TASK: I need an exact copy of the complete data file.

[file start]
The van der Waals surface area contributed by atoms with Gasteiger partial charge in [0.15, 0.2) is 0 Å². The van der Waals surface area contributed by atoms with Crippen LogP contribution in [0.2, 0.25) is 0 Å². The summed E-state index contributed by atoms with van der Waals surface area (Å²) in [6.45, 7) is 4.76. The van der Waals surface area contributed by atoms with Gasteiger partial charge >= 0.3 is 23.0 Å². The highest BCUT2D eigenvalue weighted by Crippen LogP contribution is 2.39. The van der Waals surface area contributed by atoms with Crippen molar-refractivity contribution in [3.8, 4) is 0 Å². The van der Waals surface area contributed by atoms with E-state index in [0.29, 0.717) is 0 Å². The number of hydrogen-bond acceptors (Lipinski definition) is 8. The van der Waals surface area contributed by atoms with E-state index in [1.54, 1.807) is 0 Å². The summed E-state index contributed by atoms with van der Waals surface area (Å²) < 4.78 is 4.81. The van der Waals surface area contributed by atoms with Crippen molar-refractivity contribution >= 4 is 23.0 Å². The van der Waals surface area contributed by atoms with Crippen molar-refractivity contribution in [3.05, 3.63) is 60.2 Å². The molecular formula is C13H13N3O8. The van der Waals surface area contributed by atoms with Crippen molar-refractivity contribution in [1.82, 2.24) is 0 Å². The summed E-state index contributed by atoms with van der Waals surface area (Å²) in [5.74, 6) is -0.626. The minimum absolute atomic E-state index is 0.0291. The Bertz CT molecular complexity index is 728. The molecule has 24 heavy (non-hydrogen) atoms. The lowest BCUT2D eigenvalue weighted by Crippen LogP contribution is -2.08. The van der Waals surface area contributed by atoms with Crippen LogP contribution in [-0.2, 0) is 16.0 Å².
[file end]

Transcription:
The van der Waals surface area contributed by atoms with Gasteiger partial charge in [0.15, 0.2) is 0 Å². The van der Waals surface area contributed by atoms with Crippen LogP contribution in [0.2, 0.25) is 0 Å². The summed E-state index contributed by atoms with van der Waals surface area (Å²) in [6.45, 7) is 4.76. The van der Waals surface area contributed by atoms with Gasteiger partial charge >= 0.3 is 23.0 Å². The highest BCUT2D eigenvalue weighted by Crippen LogP contribution is 2.39. The van der Waals surface area contributed by atoms with Crippen molar-refractivity contribution in [3.8, 4) is 0 Å². The van der Waals surface area contributed by atoms with E-state index in [0.29, 0.717) is 0 Å². The number of hydrogen-bond acceptors (Lipinski definition) is 8. The van der Waals surface area contributed by atoms with E-state index in [1.54, 1.807) is 0 Å². The summed E-state index contributed by atoms with van der Waals surface area (Å²) < 4.78 is 4.81. The van der Waals surface area contributed by atoms with Crippen molar-refractivity contribution >= 4 is 23.0 Å². The van der Waals surface area contributed by atoms with Crippen molar-refractivity contribution in [3.05, 3.63) is 60.2 Å². The molecular formula is C13H13N3O8. The van der Waals surface area contributed by atoms with Crippen molar-refractivity contribution in [1.82, 2.24) is 0 Å². The summed E-state index contributed by atoms with van der Waals surface area (Å²) in [5.74, 6) is -0.626. The minimum absolute atomic E-state index is 0.0291. The Bertz CT molecular complexity index is 728. The molecule has 24 heavy (non-hydrogen) atoms. The lowest BCUT2D eigenvalue weighted by Crippen LogP contribution is -2.08. The van der Waals surface area contributed by atoms with Crippen LogP contribution in [-0.2, 0) is 16.0 Å².